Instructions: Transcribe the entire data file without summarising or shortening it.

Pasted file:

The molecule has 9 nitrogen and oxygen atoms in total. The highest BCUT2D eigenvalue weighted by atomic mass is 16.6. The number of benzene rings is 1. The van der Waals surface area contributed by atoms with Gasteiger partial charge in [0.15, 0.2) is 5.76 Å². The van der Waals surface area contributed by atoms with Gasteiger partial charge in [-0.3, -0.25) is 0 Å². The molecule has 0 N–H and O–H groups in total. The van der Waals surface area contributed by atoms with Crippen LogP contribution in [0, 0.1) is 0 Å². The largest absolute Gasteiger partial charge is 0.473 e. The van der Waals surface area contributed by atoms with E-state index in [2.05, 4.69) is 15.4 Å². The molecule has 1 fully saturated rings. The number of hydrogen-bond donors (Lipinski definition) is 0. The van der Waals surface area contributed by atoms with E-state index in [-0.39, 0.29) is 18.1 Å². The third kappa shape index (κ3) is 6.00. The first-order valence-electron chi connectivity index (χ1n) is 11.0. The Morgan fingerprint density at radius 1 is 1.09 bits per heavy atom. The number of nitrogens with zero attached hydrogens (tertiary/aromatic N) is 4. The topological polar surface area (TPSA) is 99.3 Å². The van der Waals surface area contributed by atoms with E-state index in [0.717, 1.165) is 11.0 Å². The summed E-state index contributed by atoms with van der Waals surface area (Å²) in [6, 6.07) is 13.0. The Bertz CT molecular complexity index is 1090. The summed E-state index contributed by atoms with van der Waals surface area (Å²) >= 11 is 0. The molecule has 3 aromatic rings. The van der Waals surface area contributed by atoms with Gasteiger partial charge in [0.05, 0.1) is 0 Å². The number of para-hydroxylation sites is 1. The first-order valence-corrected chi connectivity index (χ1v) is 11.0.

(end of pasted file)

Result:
The molecule has 9 nitrogen and oxygen atoms in total. The highest BCUT2D eigenvalue weighted by atomic mass is 16.6. The number of benzene rings is 1. The van der Waals surface area contributed by atoms with Gasteiger partial charge in [0.15, 0.2) is 5.76 Å². The van der Waals surface area contributed by atoms with Gasteiger partial charge in [-0.3, -0.25) is 0 Å². The molecule has 0 N–H and O–H groups in total. The van der Waals surface area contributed by atoms with Crippen LogP contribution in [0, 0.1) is 0 Å². The largest absolute Gasteiger partial charge is 0.473 e. The van der Waals surface area contributed by atoms with E-state index in [2.05, 4.69) is 15.4 Å². The molecule has 1 fully saturated rings. The number of hydrogen-bond donors (Lipinski definition) is 0. The van der Waals surface area contributed by atoms with E-state index in [-0.39, 0.29) is 18.1 Å². The third kappa shape index (κ3) is 6.00. The first-order valence-electron chi connectivity index (χ1n) is 11.0. The Morgan fingerprint density at radius 1 is 1.09 bits per heavy atom. The number of nitrogens with zero attached hydrogens (tertiary/aromatic N) is 4. The topological polar surface area (TPSA) is 99.3 Å². The van der Waals surface area contributed by atoms with E-state index in [0.717, 1.165) is 11.0 Å². The summed E-state index contributed by atoms with van der Waals surface area (Å²) in [6, 6.07) is 13.0. The Bertz CT molecular complexity index is 1090. The summed E-state index contributed by atoms with van der Waals surface area (Å²) >= 11 is 0. The molecule has 3 aromatic rings. The van der Waals surface area contributed by atoms with Gasteiger partial charge in [0.05, 0.1) is 0 Å². The number of para-hydroxylation sites is 1. The first-order valence-corrected chi connectivity index (χ1v) is 11.0.